Bush Budget Calls for Renewal of Tax Cuts
By ANDREW TAYLOR, Associated Press Writer
Mon Jan 30, 6:12 PM ET

President Bush will renew his call for personal accounts within Social Security and ask Congress to renew tax cuts
and curb the growth in benefit programs like Medicare and Medicaid in his 2007 budget request next week,
according to administration officials.

But since election years hardly ever generate results on the budget or attempts to cut the deficit, Bush is far more
likely to find success in smaller-bore initiatives like freezing the operating budgets of most domestic Cabinet
departments.

Bush's call last year to let younger workers divert some of their Social Security taxes into private accounts never
got off the ground with lawmakers despite an election-style campaign by the administration and its supporters.
While the idea will again be in his proposed 2007 budget, the White House doesn't expect it to get even a nod this
year from Congress, a senior White House official said Monday, speaking on condition of anonymity.

At the same time, the rising budget deficit and the enormous cost of the war in Iraq may squeeze out upcoming
Bush initiatives to boost access to medical care — among the very few items in his budget that the White House
has trumpeted in advance.

Bush's market-based health care initiative includes creating health savings accounts, making out-of-pocket medical
costs deductible, and allowing small businesses to pool the purchasing of health insurance across state lines free of
state regulation.

Few of these initiatives are new; neither are Bush's demands for permanent extension of his 2001 and 2003 tax cut
bills and many other items in his budget.

"It's all, for the most part, replays of the same things that they've proposed for the past five years," said lobbyist
Hazen Marshall, former GOP staff director of the Senate Budget Committee. "They seem to be making a
concerted effort to highlight health care, but the proposals that I've seen haven't been anything new."

And the simple fact that something is proposed again and again means it's been rejected many times before. That's
why many lawmakers will consider much of Bush's budget plan "dead on arrival."

"The president's budget is not the agenda-setting development or event that it used to be," said Stan Collender,
managing director of Financial Dynamics, a business communications firm. "They use it to make a political
statement. It should in no way be taken as what they would actually do or what they actually want or what they're
ultimately going to accept."

Bush predicts the deficit for the current year will top $400 billion; last year's deficit registered $319 billion. Bush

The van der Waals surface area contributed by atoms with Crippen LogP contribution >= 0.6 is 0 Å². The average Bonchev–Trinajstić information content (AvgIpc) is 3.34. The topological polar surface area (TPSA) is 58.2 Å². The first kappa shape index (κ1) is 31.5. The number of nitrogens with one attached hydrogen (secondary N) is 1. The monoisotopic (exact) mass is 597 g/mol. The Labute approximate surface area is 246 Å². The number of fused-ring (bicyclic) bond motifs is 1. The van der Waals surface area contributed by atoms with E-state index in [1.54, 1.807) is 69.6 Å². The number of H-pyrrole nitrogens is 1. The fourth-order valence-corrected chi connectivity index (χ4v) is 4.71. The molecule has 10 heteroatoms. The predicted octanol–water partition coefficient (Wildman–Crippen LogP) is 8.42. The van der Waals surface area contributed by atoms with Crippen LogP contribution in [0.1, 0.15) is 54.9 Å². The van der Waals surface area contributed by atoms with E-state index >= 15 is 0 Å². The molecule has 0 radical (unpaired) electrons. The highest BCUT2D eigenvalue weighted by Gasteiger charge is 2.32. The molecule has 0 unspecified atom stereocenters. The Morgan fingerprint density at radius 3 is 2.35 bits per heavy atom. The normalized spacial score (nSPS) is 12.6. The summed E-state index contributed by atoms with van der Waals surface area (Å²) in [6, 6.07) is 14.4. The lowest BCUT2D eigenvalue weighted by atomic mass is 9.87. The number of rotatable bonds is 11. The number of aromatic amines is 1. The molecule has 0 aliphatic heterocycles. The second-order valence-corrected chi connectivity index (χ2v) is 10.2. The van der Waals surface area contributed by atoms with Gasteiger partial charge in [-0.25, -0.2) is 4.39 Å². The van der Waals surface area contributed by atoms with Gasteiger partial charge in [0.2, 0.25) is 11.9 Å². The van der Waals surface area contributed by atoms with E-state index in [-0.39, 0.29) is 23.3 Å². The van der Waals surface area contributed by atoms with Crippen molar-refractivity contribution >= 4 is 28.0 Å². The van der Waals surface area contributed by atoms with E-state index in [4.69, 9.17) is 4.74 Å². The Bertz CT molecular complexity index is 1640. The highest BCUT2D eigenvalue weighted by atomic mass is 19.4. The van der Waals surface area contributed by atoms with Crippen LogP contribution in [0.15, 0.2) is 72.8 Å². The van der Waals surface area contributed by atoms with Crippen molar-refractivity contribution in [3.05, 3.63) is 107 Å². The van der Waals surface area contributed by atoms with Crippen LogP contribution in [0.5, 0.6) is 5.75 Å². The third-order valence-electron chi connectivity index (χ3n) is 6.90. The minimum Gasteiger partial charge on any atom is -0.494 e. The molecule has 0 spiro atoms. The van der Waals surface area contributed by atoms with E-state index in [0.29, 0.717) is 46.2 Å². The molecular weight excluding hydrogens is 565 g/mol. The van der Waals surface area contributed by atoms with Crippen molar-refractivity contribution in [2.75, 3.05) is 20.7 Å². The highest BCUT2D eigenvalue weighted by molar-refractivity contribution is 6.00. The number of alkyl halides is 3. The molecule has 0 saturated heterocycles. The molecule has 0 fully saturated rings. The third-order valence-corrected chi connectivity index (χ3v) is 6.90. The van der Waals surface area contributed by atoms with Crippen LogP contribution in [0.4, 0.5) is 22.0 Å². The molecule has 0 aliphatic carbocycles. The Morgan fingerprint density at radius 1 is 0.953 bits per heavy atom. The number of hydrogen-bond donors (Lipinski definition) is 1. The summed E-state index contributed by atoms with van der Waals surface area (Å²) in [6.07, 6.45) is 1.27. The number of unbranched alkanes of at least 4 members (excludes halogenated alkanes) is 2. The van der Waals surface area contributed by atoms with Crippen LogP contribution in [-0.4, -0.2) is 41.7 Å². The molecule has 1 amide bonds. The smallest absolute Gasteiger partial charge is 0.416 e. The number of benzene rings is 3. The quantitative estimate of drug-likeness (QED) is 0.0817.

says his budget plan will meet his pledge to cut the deficit in half by the end of his presidency — to $260 billion
from a preliminary estimate of $521 billion for the 2004 budget year.

Bush said Jan. 26 that his budget "will continue to eliminate programs that don't work or that are duplicative in
nature, ... cut our deficit in half by 2009 and make sure the American people still get their tax relief."

But that deficit-cutting claim is likely to come under assault from Democrats charging Bush can meet the pledge
only by leaving out the long-term cost of the war in Iraq and by proposing unrealistic budget cuts and fees.

"I think the president will send us a budget with triple-digit deficits for the rest of his presidency — can't avoid it â
€” and without any credible plan to balance the budget," said Rep. John Spratt (news, bio, voting record) Jr. of
South Carolina, top Democrat on the House Budget Committee.

The upcoming budget, to be submitted Feb. 6, opens an annual debate with Congress over tax and spending
priorities. Last year, fresh from his re-election, Bush had high hopes for overhauling Social Security with private
accounts. This year was supposed to be the year for reform the bloated tax code.

The first year of a term is when most presidents find success on the budget. Ronald Reagan and Bush produced
landmark tax cuts, while Bill Clinton won adoption of a tax-heavy deficit reduction plan in 1993 and a budget-
balancing plan produced with congressional Republicans in 1997.

Instead, Social Security reform never got off the ground and Bush's tax reform commission produced some
recommendations that his tax experts disagreed with.

To be sure, Bush and his GOP allies on Capitol Hill last year combined to take on the skyrocketing costs of
federal entitlement programs such as Medicaid. Although modest, the $39 billion measure — slated for a final
House vote Wednesday — is the first attempt in eight years to tackle such benefit spending.

And, despite reluctance from old-school Republicans such as Senate Appropriations Committee Chairman Thad
Cochran, R-Miss., Congress pretty much acquiesced in Bush's proposal last year to cut 1 percent from the
budgets of domestic agencies. Some 89 programs were eliminated entirely, producing $6.5 billion in savings.

Despite last year's success, Republicans are anxious about spending, in part due to the enormous price tag of
military operations in Iraq and Afghanistan — $8 billion to $9 billion per month — and the Hurricane Katrina
relief and rebuilding effort, whose tab is up to $99 billion over five years, including appropriations, tax incentives
and flood insurance borrowing authority.

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